Ravenshoe, Yungaburra and Malanda

Leaving Undara Lava Tubes we drove towards the Atherton Tablelands through flat, dry country generously sprinkled with volcanic cones (we counted nine from the car at one point). The change between Mount Garnet and Ravenshoe was dramatic: hills! and rain! and big trees!

Ravenshoe

Ravenshoe prides itself on being the highest town in Queensland and one of its pubs, naturally, claims the title of Queensland’s highest hotel.

ravenshoe hotel
Australia’s highest pub, built 1927 and hardly changed since

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Cardwell Lookout and Attie Creek

On the short trip which included Jourama Falls and the Dalrymple Track I seized my opportunity to visit the Cardwell Lookout and nearby Attie Creek for the first time.

The Lookout is a few kilometres out of town on a good, mostly-gravel road which leads through pine plantations before winding uphill to a parking area and a lookout with very good views to the North over Cardwell and Rockingham Bay towards Mission Beach and Dunk Island. A walking track leads further uphill from this point for even better views to the North and panoramic views across the channel to Hinchinbrook Island. The extra walk is worth the effort but I have to say it was also more effort than I had expected: it’s only a few hundred metres but it’s quite steep.

view over Cardwell towards Mission Beach
Looking over Cardwell towards Mission Beach

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Hervey’s Range after rain

Hervey's Range waterfall
The waterfall on Hervey’s Range Road in early March

The Townsville region received quite a deluge between mid February and early March, after a dry start to what we hoped would be a good Wet. Green Path recently posted photos of the Town Common after rain, and here are some from Hervey’s Range to the West of the city.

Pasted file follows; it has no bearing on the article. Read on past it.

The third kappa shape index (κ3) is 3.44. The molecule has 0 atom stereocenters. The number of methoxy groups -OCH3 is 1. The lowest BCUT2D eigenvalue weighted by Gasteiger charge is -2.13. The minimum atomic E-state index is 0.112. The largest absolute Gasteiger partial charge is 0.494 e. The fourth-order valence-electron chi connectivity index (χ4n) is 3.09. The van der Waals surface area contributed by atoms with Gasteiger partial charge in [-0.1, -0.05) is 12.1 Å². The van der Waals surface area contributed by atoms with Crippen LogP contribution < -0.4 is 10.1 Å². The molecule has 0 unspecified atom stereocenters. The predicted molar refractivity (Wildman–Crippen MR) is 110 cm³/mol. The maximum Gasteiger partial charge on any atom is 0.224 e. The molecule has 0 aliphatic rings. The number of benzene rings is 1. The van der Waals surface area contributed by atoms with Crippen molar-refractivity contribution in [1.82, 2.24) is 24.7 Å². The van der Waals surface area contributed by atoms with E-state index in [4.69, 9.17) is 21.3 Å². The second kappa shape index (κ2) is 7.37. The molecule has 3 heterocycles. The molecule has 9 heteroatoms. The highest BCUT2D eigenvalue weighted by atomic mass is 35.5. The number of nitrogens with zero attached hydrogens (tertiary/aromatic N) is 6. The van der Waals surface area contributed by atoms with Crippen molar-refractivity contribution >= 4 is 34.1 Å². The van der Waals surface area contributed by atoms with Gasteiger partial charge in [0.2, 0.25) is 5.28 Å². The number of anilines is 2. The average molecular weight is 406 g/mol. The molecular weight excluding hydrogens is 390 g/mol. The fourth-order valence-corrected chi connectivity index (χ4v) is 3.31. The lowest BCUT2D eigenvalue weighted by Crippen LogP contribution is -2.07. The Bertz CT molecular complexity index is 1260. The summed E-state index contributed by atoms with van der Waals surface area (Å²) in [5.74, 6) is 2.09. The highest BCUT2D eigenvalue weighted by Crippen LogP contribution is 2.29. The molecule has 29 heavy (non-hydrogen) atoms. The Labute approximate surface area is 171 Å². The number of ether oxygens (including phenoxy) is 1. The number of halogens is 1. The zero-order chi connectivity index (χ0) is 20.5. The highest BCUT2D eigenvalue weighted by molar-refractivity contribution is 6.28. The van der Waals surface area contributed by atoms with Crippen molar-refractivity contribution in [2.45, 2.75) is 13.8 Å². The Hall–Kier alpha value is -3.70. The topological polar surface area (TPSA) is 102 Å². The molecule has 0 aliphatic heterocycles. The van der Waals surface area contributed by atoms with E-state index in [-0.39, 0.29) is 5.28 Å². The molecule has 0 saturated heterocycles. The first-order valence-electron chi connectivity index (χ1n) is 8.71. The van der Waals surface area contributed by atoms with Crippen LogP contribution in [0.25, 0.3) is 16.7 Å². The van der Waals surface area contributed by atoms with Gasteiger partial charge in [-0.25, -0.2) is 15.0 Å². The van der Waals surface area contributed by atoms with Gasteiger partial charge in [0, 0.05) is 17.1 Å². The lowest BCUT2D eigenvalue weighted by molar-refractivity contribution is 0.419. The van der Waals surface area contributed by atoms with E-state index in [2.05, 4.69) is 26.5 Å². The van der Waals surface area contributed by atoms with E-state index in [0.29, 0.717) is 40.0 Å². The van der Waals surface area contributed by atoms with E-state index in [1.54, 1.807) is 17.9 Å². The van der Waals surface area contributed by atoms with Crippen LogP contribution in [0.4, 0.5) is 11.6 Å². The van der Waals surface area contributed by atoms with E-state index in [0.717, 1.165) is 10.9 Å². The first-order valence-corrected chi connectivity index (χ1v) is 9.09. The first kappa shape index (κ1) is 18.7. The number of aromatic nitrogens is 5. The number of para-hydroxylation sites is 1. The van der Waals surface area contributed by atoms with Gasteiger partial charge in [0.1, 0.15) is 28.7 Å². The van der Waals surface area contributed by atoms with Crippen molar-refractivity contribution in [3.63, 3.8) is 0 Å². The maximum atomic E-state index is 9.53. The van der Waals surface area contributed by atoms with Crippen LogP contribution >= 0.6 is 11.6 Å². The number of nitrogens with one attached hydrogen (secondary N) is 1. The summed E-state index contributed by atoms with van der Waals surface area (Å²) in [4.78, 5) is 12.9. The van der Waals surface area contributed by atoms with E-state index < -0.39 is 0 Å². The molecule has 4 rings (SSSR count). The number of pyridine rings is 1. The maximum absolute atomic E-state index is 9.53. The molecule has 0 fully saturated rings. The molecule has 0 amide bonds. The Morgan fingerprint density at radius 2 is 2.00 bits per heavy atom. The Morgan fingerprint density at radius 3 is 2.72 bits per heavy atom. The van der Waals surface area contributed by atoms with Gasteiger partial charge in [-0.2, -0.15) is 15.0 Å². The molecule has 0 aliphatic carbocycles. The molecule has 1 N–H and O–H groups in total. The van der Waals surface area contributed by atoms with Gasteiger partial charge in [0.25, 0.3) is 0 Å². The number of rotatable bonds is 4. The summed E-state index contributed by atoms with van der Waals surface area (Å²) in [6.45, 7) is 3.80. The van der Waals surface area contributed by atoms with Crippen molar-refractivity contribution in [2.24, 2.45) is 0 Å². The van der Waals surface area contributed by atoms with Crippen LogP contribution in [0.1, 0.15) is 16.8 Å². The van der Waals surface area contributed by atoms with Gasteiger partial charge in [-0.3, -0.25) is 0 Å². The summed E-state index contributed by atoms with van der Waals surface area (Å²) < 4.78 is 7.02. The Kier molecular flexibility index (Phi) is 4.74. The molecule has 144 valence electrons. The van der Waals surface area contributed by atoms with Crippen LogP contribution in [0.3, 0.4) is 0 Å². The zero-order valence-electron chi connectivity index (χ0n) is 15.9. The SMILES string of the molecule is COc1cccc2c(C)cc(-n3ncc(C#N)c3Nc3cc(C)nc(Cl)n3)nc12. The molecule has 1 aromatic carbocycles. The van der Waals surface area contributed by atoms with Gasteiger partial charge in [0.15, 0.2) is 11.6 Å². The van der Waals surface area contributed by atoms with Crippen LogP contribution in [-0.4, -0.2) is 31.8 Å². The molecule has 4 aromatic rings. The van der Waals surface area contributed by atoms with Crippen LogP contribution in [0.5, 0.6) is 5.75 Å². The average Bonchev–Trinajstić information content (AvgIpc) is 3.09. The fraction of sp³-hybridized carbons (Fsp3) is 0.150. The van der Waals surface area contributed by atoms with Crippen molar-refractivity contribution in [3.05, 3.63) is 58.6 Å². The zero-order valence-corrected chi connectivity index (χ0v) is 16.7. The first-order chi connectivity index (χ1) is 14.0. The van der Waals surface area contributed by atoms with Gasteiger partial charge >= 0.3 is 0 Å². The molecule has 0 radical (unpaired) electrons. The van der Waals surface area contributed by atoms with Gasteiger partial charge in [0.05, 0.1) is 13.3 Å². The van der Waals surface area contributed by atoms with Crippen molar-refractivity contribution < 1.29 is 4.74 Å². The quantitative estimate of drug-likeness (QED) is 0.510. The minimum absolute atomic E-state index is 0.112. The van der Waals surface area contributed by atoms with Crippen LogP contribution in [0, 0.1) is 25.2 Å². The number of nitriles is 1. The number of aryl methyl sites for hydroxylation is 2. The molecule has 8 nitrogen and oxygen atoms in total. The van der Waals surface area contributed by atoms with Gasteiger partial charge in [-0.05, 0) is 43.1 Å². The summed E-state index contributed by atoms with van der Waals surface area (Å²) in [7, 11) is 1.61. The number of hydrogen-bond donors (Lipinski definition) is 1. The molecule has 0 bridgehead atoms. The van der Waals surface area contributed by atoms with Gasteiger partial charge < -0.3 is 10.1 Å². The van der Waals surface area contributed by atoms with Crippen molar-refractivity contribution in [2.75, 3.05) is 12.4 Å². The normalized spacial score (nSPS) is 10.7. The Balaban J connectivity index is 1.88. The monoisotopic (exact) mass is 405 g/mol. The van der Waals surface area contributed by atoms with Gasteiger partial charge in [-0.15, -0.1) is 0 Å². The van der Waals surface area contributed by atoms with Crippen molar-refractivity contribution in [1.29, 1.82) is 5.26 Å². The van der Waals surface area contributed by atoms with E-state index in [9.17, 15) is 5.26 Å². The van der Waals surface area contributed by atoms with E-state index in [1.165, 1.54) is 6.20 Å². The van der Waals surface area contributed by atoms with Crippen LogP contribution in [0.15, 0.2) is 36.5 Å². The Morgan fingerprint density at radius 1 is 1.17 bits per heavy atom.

The waterfall photo above is the first chronologically. It was taken by Steve Coleman about March 5 Continue reading “Hervey’s Range after rain”

Wallaman Falls after rain

Wallaman Falls flowing well after rain

My third visit to Wallaman Falls was a day trip with Wildlife Queensland. A full report will appear on their blog in due course but I thought I might quickly share this photo and mention my previous posts – from almost exactly one year ago and two years ago, as it happens. (This is a good time of year for camping and bushwalking, since everything is still quite green after the Wet but the weather is reliably fine and not too hot.)

I have added the spider and insect photos from this trip to my existing Wallaman Falls album on flickr.

Jourama Falls

Jourama Falls
Jourama Falls

Jourama is typical of the waterfalls which tumble off the edge of the Great Dividing Range between Townsville and Cairns. I have posted about Wallaman (very recently), Murray and Behana, and I have known and liked Jourama Falls for a very long time so I was surprised to find, when I checked, that I hadn’t already posted about them too.

The Jourama Falls section of the Paluma Range National Park (park information) is tucked into the northern end of the park (map), about an hour north of Townsville and only a few kilometres off the highway. The access road takes you to a peaceful swimming hole and picnic ground, then past a camping ground with the usual National Parks facilities to a carpark at the beginning of a walking track which winds along beside the rocky creek and up beside the waterfall itself. It’s all easy and pleasant, if not nearly as spectacular as Wallaman. In many ways it’s more comparable to Paradise Pool nearby: close to town and family-friendly.

I called in there for a break on my way back from Wallaman a couple of weeks ago and walked up to the lookout at the top of the track. My first photo is taken from there; the track doesn’t go as far as the top of the falls on the skyline.